Globalization Myth Series – Myth 1: Software Globalization = Internationalization = Localization = Translation

This article was originally written in English. Text in other languages is provided via machine translation.


Probably the biggest misconception we encounter when talking with some colleagues from outside the Adobe Globalization team is that software “Globalization”, “Internationalization” and  “Localization” all mean the same thing, and that thing is somehow related to something almost anyone can understand: Translation.

We can’t blame our colleagues for holding such misguided beliefs, as these terms have been used and abused for generations.

It probably doesn’t help that there are also terms in use such as “Culturalization”, “World-Readiness”,  “Glocalization”, “Transliteration”, “Transcription”, “Localizability”,  and “Japanization”.

The fact that each of these have corresponding abbreviations (e.g. G11n, I18n, L10n, T9n, C13n,  L12y) and also different spellings (“Globalisation”, “Internationalisation”, “Localisation”, etc.) just helps make the whole thing more scary and confusing to civilians.

This article hopes to clarify these differences, and provide a better understanding of the various steps that make up  software globalization.

Clarifying the terminology

We’ll focus our explanations around a few key basic terms that generate the most confusion. One thing to be aware of is that although the meaning of some tasks such as ‘translation’ and ‘localization’ are standard across the industry, some other terms such as ‘globalization’ and ‘internationalization’ are not. The definitions provided here are the predominant ones (which we use at Adobe).

Internationalization (commonly abbreviated as I18n) is an engineering exercise focused on generalizing a product so that it can handle multiple languages, scripts and cultural conventions (currency, sorting rules, number and dates formats…) without the need for redesign. Internationalization, sometimes referred to as world-readiness, can be divided into two sets of activities: enablement and localizability.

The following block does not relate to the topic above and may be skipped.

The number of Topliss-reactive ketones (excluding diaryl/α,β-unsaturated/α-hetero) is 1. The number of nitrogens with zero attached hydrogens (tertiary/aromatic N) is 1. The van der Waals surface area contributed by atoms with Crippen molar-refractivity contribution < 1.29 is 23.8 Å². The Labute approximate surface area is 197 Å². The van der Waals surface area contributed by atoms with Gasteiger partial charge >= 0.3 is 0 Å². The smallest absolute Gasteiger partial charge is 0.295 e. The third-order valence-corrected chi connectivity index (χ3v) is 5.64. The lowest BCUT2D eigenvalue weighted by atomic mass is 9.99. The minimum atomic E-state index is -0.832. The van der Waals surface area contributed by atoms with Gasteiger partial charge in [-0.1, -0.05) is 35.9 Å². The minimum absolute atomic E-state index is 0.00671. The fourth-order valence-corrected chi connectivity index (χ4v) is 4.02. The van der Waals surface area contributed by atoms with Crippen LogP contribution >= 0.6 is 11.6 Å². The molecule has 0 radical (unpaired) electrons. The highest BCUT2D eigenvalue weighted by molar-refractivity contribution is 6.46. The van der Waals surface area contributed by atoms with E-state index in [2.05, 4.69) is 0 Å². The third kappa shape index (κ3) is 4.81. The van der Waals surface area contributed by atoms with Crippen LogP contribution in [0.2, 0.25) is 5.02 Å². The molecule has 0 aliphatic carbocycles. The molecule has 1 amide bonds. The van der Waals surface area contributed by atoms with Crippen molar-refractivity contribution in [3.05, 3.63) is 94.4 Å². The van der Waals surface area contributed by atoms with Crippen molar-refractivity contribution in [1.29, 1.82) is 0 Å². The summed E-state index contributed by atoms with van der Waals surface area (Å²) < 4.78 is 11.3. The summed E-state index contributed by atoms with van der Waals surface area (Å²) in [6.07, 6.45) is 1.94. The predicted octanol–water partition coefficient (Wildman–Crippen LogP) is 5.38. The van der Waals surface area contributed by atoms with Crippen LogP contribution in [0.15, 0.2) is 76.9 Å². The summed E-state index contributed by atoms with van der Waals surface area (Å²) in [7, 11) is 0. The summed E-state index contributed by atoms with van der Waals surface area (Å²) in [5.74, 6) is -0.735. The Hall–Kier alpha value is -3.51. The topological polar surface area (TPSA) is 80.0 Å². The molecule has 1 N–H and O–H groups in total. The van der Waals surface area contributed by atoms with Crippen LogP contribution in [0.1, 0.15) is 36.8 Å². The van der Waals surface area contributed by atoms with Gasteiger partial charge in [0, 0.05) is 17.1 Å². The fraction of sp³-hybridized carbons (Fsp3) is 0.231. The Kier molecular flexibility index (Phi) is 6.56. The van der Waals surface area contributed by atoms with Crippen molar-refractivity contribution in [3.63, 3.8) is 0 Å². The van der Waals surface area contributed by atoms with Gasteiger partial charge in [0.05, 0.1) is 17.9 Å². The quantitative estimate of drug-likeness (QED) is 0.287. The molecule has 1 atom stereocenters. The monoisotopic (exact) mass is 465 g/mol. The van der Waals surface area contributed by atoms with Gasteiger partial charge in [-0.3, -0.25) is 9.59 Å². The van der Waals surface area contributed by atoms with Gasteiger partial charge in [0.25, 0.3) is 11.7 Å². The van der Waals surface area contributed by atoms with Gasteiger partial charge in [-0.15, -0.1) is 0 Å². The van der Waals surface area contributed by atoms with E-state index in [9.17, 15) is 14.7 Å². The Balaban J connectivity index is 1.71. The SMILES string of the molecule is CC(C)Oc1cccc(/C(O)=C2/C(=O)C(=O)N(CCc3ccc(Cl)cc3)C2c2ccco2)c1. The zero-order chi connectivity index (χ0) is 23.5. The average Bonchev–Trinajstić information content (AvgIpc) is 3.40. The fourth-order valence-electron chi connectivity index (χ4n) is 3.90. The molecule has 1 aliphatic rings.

Localization (L10N) is the process of adapting a product or service to a particular language, culture, and desired local “look-and-feel”. Translating the product’s user interface is just one step of the localization process. Resizing dialogs, buttons and palette tabs to accommodate longer translated strings is also part of localization.

Translation (T9N) is simply converting the meaning of text in one language into another. In a software product, the content that are translated are user interface, documentation, packaging and marketing collaterals. Most translation work is done by professionals, although in recent years, some companies started exploring the use of ‘community’-translation, and machine-translation.

Globalization (G11N) refers to a broad range of engineering and business development processes necessary to prepare and launch products and company activities globally. The globalization engineering activities are composed of internationalization and localization  while the business development activities focus on product management, financial, marketing and legal aspects.

World-Readiness is an equivalent term to Globalization, but it’s more often used in the context of internationalization.

How do they relate to each other

The simplified diagram below illustrates the relationship between the main globalization-related activities.

In summary, in the context of software:

  • Translation is one part of Localization
  • Internationalization is a pre-requisite of Localization
  • Internationalization and Localization are parts of Globalization
  • Globalization includes many business-related activities outside of the product itself.

A real-life analogy

Still having trouble understanding? Let’s make an analogy to a product everyone is familiar with: an automobile.

The Toyota Corolla is one of the most successful cars of all time. Over 30 million of them have been sold worldwide. But, had its makers not adopted the basic principles of globalization back in the 60s, the Corolla would hardly be known outside Japan today.

So, to achieve such success, Toyota had to:

  • Embrace early on the idea that they wanted to reach markets outside Japan. They set up a world-wide network of in-country marketing, sales and customer support organization. (Globalization)
  • Design and develop a car that could be easily adapted to other geographical markets with minimum cost and effort (Internationalization)
  • Adapt cars to specific geographical markets. For example, for the U.S., Canada and most of Europe, the steering wheel and pedals were easily moved to the left side of the car without structural changes. (Localization)
  • Provide instruction manuals in the language of the market. (Translation)

Where the problem lies

So what is the impact of this ‘generalization’ of terminology to the software globalization process?

The main problem is that most product teams look at globalization as a single monolithic process that occurs sometime after design and implementation of the English product, and owned by a single team (the ‘Globalization’ team). This mindset encourages a “throw-over-the-wall” approach which often results in:

  • Additional core engineering and testing effort to resolve critical internationalization issues found late in the schedule
  • Additional localization engineering and testing effort to manually handle localizability issues
  • Higher number of product defects
  • Schedule delays